No. 942
April 18, 2018

About The Autoextremist

Peter M. DeLorenzo has been immersed in all things automotive since childhood. Privileged to be an up-close-and-personal witness to the glory days of the U.S. auto industry, DeLorenzo combines that historical legacy with his own 22-year career in automotive marketing and advertising to bring unmatched industry perspectives to the Internet with, which was founded on June 1, 1999. DeLorenzo is known for his incendiary commentaries and laser-accurate analysis of the automobile business, as well as racing and the business of motorsports. Author. Commentator. Influencer. The Consigliere. Minister of the High-Octane Truth. DeLorenzo is considered to be one of the most influential voices commenting on the business today.

DeLorenzo's latest book is Witch Hunt (Octane Press It is available on Amazon in both hardcover and Kindle formats, as well as on iBookstore. DeLorenzo is also the author of The United States of Toyota.

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A bad week for miracles.

By Peter M. De Lorenzo

Detroit. Well, well, well, as October grinds to a close the “biz” is careening through some stuff, as they say. Let’s take the state of The Great Sergio, for instance. Not only is the bloom off of the rose, but the bountiful bouquet has shriveled up and been summarily dumped in the trash.

Bloomberg is reporting that the Chrysler Group LLC (Fiat-Chrysler to you and me) amended its initial public offering registration statement this past Monday, purging all of the classic Sergio bombast and replacing it with a tail-between-the-legs tone that is inescapable. To wit: Chrysler launches are no longer described as “successful,” which as people in the business already know, stopped cold with the Cherokee. Chrysler has also backed off its campaign of describing multiple vehicles as being “new” or “significantly refreshed” to indicate how much they had it goin' on, which is a painful retreat from the over-the-top boasts about the company’s new product cadence that Sergio was famous for (but couldn’t hope to back up if you bothered to read the fine print).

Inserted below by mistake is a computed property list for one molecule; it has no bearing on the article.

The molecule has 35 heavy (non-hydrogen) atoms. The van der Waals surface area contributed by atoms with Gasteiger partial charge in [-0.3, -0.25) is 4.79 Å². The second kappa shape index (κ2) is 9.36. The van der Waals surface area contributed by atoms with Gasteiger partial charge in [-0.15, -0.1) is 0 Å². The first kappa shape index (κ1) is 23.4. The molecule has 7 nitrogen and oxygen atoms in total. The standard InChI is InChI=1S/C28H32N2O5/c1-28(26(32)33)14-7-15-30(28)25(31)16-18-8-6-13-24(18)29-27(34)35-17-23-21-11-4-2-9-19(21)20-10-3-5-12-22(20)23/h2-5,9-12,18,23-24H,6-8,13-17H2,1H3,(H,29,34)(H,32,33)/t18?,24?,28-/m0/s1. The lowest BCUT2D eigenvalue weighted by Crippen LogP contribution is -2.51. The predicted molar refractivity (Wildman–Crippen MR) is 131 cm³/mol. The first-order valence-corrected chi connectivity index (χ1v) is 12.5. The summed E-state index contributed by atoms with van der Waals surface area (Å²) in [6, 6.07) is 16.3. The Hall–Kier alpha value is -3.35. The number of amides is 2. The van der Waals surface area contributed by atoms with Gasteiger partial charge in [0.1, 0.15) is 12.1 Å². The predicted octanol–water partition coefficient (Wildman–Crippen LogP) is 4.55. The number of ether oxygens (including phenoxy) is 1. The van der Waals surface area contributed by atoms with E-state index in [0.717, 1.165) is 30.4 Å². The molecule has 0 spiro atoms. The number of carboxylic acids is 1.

Not only that, Sergio has his proverbial coattails in a wringer, desperate to make a deal with the UAW over the healthcare trust to prevent the IPO that he wishes never happened from going through – even though he can’t go on record as saying it - because without a deal, Fiat is perched on the edge of oblivion. As in Not. Enough. Cash. To. Survive.

And as I predicted many months ago, it’s refreshing to see the media finally waking up to the fact that Sergio’s “act” is just that, a tired charade masking a carpetbagger’s scheme to use Chrysler's profits to save a broke-ass Italian car company whose better days ran aground decades ago.

Picture Marchionne in a darkened office wringing his hands - the only light coming from the glow of the “on” switch on the espresso machine - wishing and moaning it weren’t so, with his trusted PR Lieutenant, Gualberto Ranieri, at his side, assuring his boss it will all blow over. Well, unfortunately for Marchionne and his Chief Minion this isn’t blowing over anytime soon, and the clock is definitely ticking on Sergio’s “miracle.”

And then there’s Ford, who has learned the hard way yet again that technology for technology’s sake doesn’t necessarily yield positive dividends. The latest Consumer Reports survey blasts Ford for its MyFordTouch electronic driver interface, and it’s a painful pill for the company that has been on such a superb product roll of late.